• some sort of nut roast or bean roast (this cheesy bean roast is my all-time favourite)
  • veggie cutlets (and plenty of gravy)
  • a rich gravy-based stew, like my mushroom bourguignon
  • toad in the hole
  • any type of vegetable pie – this mushroom stroganoff pie would work well
  • vegetable en croute

Any of these would work really well with some Parmentier potatoes and some extra veggies.

A bowl of Parmentier potatoes with roasted garlic and fresh rosemary.

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Easy Homemade Parmentier Potatoes

A super simple recipe for easy homemade Parmentier potatoes – small and ultra crispy potato cubes flavoured with rosemary and garlic. The perfect side dish for a special occasion!
Course Side Dish
Cuisine French
Prep Time 10 minutes
Cook Time 35 minutes
Total Time 45 minutes
Servings 3
Calories 260kcal
Author Becca Heyes

Ingredients

  • 800 g (~ 1 3/4 lb) potatoes
  • 2 Tbsp oil (I used rapeseed oil)
  • 1 tsp salt
  • 1 tsp black pepper
  • Few sprigs fresh rosemary
  • ~ 6 whole cloves garlic

Instructions

  • Peel the potatoes, and cut into 1-2cm dice.
  • Toss the potatoes in some oil, and lay them in a single layer on a baking tray. Sprinkle plenty of salt and pepper over the potatoes, and add a few whole sprigs of fresh rosemary and a few whole cloves of garlic (no need to peel them).
  • Roast at 190°C (Gas Mark 5 / 375°F) for approximately 35 minutes, stirring halfway, or until golden brown and crispy.
  • Remove the garlic cloves and any particularly woody stems of rosemary before serving (small rosemary leaves that break off are fine to leave!).

Notes

If you need to reheat any leftovers, it’s best to use the oven, as potatoes can lose their crispiness in the microwave.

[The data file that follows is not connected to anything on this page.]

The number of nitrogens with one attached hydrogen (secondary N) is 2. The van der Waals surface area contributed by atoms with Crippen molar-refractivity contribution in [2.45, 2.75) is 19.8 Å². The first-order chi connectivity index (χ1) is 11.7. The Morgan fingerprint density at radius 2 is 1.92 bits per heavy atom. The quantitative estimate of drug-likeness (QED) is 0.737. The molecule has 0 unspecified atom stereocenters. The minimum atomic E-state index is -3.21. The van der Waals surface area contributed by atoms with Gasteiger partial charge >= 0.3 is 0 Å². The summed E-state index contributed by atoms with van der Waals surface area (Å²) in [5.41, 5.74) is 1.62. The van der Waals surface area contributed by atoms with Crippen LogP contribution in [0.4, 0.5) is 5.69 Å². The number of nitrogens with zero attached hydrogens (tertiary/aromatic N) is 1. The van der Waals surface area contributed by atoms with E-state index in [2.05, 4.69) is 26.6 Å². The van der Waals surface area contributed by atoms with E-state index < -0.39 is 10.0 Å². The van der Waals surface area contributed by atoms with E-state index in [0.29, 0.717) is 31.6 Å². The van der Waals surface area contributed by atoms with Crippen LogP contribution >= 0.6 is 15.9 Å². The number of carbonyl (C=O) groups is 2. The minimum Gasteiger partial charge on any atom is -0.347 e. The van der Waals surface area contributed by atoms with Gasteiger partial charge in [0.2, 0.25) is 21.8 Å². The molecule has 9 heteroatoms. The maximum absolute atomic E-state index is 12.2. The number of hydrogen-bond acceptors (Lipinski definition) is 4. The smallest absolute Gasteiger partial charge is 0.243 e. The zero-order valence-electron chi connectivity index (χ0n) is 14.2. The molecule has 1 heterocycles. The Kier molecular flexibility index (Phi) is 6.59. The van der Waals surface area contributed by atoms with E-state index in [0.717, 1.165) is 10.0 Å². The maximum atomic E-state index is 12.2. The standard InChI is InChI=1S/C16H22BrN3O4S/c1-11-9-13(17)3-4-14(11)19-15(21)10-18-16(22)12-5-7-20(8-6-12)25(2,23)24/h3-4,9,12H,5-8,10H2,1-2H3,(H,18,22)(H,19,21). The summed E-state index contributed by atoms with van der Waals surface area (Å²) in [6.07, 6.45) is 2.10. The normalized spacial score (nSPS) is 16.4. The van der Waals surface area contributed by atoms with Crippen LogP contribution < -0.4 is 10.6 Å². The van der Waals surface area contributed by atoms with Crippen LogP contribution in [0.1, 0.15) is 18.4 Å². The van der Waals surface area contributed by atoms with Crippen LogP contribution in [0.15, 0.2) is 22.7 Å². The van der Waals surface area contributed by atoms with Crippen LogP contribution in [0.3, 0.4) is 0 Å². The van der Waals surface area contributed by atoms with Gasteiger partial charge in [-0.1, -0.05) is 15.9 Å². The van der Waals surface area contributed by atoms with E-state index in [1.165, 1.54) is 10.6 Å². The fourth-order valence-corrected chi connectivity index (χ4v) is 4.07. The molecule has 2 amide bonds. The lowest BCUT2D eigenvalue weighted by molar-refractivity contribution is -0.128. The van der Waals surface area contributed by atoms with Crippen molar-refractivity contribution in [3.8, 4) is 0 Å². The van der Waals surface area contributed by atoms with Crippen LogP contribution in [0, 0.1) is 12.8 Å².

Nutrition

Serving: 1portion | Calories: 260kcal | Carbohydrates: 40.7g | Protein: 4.5g | Fat: 9.5g | Saturated Fat: 1.3g | Cholesterol: 0mg | Sodium: 791mg | Potassium: 1046mg | Fiber: 6.5g | Sugar: 2.9g | Calcium: 35mg | Iron: 2mg
Nutrition Facts
Easy Homemade Parmentier Potatoes
Amount Per Serving (1 portion)
Calories 260
Calories from Fat 86
% Daily Value*
Fat 9.5g15%
Saturated Fat 1.3g7%
Cholesterol 0mg0%
Sodium 791mg33%
Potassium 1046mg30%
Carbohydrates 40.7g14%
Fiber 6.5g26%
Sugar 2.9g3%
Protein 4.5g9%
Calcium 35mg4%
Iron 2mg11%
* Percent Daily Values are based on a 2000 calorie diet.

Note: Nutritional information is approximate, and will depend on exactly what ingredients you choose. Information above is for 1/3 of the recipe.

Looking for another side dish good enough for a special occasion? This creamy sweet potato gratin is perfect:

The post Easy Homemade Parmentier Potatoes appeared first on Easy Cheesy Vegetarian.

Cheesy Vegetarian

Roasted Vegetable Enchilada Casserole

This enchilada casserole tastes like my favourite vegetarian enchiladas, but only takes 15 minutes of effort – no rolling or layering! The perfect veggie-packed comfort food.

A baking dish of enchilada casserole, with a large scoop removed.

Some of my favourite dinners are those that can be a bit of a faff to make – lasagne, shepherd’s pie, enchiladas… They’re always worth it in the end, but sometimes I just don’t want to stand there for half an hour preparing my dinner.

Luckily, I’m the queen of a shortcut – and this enchilada casserole is a much quicker way to make vegetarian enchiladas, without all the fiddly rolling!

A large spoon taking a scoop of enchilada casserole from a blue baking dish.

What are enchiladas?

Just in case you’ve never had enchiladas before (what have you been doing all your life?), I’ll give you a brief description.

Regular enchiladas consist of vegetables and beans (or whatever other fillings you fancy), rolled up in large tortillas, and coated in enchilada sauce. They’re then baked in the oven until they’re hot and bubbly.

They’re one of my all-time favourite Tex-Mex meals – not only do you get all the incredible Tex-Mex flavours of a burrito or a quesadilla, but you also get the added bonus of a tasty sauce and a crispy cheese topping.

Enchiladas are all sorts of good bits, rolled up in one incredible dish.